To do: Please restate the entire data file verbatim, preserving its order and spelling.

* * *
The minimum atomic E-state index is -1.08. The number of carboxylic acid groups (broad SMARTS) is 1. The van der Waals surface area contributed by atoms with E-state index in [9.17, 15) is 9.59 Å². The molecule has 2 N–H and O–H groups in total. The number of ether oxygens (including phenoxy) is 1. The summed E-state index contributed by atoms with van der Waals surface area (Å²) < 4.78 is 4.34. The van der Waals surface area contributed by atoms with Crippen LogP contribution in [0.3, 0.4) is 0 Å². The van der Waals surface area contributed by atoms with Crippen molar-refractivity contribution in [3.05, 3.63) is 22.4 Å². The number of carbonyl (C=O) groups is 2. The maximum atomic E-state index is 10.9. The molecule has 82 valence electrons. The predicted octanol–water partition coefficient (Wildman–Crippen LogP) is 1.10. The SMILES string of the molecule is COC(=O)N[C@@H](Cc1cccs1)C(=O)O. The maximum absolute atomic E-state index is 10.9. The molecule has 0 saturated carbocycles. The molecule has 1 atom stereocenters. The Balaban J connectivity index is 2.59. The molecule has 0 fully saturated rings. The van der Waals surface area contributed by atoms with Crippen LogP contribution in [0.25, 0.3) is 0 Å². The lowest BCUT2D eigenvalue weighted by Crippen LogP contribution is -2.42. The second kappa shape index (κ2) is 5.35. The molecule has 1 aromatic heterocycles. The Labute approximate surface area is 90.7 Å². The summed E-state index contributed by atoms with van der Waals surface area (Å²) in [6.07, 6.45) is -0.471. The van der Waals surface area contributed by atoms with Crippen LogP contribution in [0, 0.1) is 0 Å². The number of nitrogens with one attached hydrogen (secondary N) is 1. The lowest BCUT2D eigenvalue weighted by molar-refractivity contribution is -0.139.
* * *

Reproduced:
The minimum atomic E-state index is -1.08. The number of carboxylic acid groups (broad SMARTS) is 1. The van der Waals surface area contributed by atoms with E-state index in [9.17, 15) is 9.59 Å². The molecule has 2 N–H and O–H groups in total. The number of ether oxygens (including phenoxy) is 1. The summed E-state index contributed by atoms with van der Waals surface area (Å²) < 4.78 is 4.34. The van der Waals surface area contributed by atoms with Crippen LogP contribution in [0.3, 0.4) is 0 Å². The van der Waals surface area contributed by atoms with Crippen molar-refractivity contribution in [3.05, 3.63) is 22.4 Å². The number of carbonyl (C=O) groups is 2. The maximum atomic E-state index is 10.9. The molecule has 82 valence electrons. The predicted octanol–water partition coefficient (Wildman–Crippen LogP) is 1.10. The SMILES string of the molecule is COC(=O)N[C@@H](Cc1cccs1)C(=O)O. The maximum absolute atomic E-state index is 10.9. The molecule has 0 saturated carbocycles. The molecule has 1 atom stereocenters. The Balaban J connectivity index is 2.59. The molecule has 0 fully saturated rings. The van der Waals surface area contributed by atoms with Crippen LogP contribution in [0.25, 0.3) is 0 Å². The lowest BCUT2D eigenvalue weighted by Crippen LogP contribution is -2.42. The second kappa shape index (κ2) is 5.35. The molecule has 1 aromatic heterocycles. The Labute approximate surface area is 90.7 Å². The summed E-state index contributed by atoms with van der Waals surface area (Å²) in [6.07, 6.45) is -0.471. The van der Waals surface area contributed by atoms with Crippen LogP contribution in [0, 0.1) is 0 Å². The number of nitrogens with one attached hydrogen (secondary N) is 1. The lowest BCUT2D eigenvalue weighted by molar-refractivity contribution is -0.139.